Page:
With Cats In Space finally getting the chance to tour their fine Atlantis album, an early date on their late summer brought them to the Robin. For me, this was the first visit to the venue since the Great Lockdowns, and being as objective as possible, it seemed that the old place, apart from having a few alterations made, such as a slightly bigger open area by the entrance seemed to be trying to keep the place as welcoming as possible, such as allowing punters to make their own decision about facemasks. Unfortunately, the car park being given over to being a vaccination centre told its own story.
But as far as the music was concerned, it was a pretty good way to renew the relationship with live music. There had been a lot of good things said about openers False Hearts, and it’s obvious that the band have a lot of things going for them, but they didn’t really come over on tonight’s showing. According to singer Emma Hodgson, this was guitarist Steve Balkwill’s first gig with the band, although you really wouldn’t have guessed from this performance as they were as tight as you’d like, but their take on modern hard rock, with Halestorm being an obvious influence, didn’t really come over on the night. As good as the sound was generally, Emma’s voice didn’t really cut through, and I suspect they were probably hampered by seriously limited stage space and having to use some of fellow support Vambo’s gear. There’s a lot to like about False Hearts, especially when they can write a line like ‘I detest you, but I love you’, and while this wasn’t their night, I suspect there will be plenty more in the future when they will shine.
Londoners Vambo, on the other hand, seemed to impose themselves straight away. I thought as they began that there might be a bit of a Led Zeppelin influence somewhere, and while that definitely proved to be the case, the band’s playing, songs and stage presence said there was a lot more happening than that. For those unfamiliar with the band, they’re a fourpiece, guitar, bass, drums and the vocals of Jack Stiles; James Scott on bass and drummer Steve Price are as tight a foundation as you could wish for, and Pete Lance looks pretty much stadium ready on guitar. ‘Fast Car’ might just have been the best song in the set, but I would rather have heard some more of the band’s own material rather than the two covers in the set, Zep’s ‘Good Times, Bad Times’ and Purple’s ‘Burn’, although fair play to them for not picking a more obvious Zep song, and while they had the confidence to vary the arrangements, they did a very good job with both songs, although the drum solo might have been a bit much under the circumstances. As support bands go, this was really impressive.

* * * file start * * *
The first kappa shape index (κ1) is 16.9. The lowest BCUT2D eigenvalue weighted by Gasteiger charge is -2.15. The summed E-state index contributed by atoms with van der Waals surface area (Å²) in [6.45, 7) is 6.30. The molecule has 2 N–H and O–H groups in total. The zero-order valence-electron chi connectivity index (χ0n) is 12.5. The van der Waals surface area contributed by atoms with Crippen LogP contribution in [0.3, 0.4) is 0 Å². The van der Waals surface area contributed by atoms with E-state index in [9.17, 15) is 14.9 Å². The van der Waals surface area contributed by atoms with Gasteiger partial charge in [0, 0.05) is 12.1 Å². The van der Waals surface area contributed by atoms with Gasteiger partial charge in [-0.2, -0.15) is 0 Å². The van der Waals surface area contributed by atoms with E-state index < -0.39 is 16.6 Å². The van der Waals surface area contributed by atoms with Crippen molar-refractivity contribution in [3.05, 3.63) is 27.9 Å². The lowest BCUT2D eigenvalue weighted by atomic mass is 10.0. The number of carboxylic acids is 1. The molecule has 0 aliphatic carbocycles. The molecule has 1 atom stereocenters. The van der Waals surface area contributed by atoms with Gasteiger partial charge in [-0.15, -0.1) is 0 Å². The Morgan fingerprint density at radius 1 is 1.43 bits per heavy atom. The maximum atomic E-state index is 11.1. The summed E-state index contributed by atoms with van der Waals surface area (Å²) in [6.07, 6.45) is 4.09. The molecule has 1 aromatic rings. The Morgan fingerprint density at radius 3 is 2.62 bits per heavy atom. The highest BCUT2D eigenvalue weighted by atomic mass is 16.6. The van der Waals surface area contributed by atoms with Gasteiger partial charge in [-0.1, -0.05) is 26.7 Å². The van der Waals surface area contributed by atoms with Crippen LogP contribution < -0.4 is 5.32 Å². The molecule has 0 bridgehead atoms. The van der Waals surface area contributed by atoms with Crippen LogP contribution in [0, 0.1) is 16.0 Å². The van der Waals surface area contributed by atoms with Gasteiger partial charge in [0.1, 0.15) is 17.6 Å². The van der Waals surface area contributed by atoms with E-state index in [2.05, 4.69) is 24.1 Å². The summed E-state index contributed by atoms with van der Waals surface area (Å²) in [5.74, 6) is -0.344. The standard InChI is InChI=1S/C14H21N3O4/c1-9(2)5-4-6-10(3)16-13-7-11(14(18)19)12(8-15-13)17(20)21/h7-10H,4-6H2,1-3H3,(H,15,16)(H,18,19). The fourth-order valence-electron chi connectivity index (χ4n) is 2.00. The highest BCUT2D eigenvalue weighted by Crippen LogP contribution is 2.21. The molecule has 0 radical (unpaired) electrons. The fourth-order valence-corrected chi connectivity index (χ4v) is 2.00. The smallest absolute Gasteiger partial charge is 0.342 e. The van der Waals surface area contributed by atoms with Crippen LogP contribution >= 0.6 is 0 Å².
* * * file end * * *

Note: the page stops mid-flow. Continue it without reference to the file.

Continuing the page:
It must have been an interesting time for Cats In Space since they toured in support of their last album, Narnia, in 2019. They’re on their third vocalist in as many years, with original singer Paul Manzi being replaced firstly by Mark Pascall, who then left during the recording of the next album, in turn replaced by Damien Edwards. The rest of the line up remains the same, which is a good thing as the Cats are currently one of the best live bands around at present. The opening sequence is the ‘Dive!’ intro from the new album, then the band enter and hit their mars immediately with ‘Too Many Gods’. Like several of the bands they’re open about emulating, their music is not only based on great songs and great playing, but on the multi layered vocals of the likes of Queen and ELO, which they’re quite capable of pulling off live.
As might be expected, the set was built around the new album, with the remainder almost equally split around the other studio albums. After the usual set opener ‘Too Many Gods’, an early highlight of the set was ‘Mr Heartache’, (again a mention for the harmonies!), and it seemed remarkable that after so little live work over most of the previous two years, how quickly the band had hit their stride. Even ‘Only in Vegas’, a song I’ve never been that partial to, hit the spot. There were one or two surprising additions to the set, including ‘Scars’ and ‘September Rain’, both from the Scarecrow album, the latter being especially memorable, as Damien Edwards sang it with only Andy Edwards piano as accompaniment, although Grag Hart and and Jeff Brown on backing vocals, although both of them seemed to providing comic relief at the same time.
Although the great part of the set was excellent, the band really looked to be taking things up several notches as the set neared its end. After the title track of the new album, ‘Thunder In The Night’, the Cats’ potential disco classic and a serious rival to Kiss’ ‘I Was Made For Lovin’ You’, had heads nodding and feet tapping all over the hall, the quirky verse of ‘Mad Hatter’s Tea Party’ kept up the atmosphere, and they even managed to maintain the heat through the epic ballad of ‘I Fell Out Of Love With Rock’n’Roll’, before bringing the main set to a thunderous climax with the epic ‘The Greatest Story Ever Told’, proving that not only are they great songwriters, but a terrific live band.
After that there was a single encore of ‘Hologram Man’ and that brought an excellent evening of music, from all three bands, to an end. Despite the upheavals the band have undergone over the past couple of years, the Cats are in rare form, and if you get the chance to see them, you won’t be disappointed.
Vambo on Facebook
False Hearts on Facebook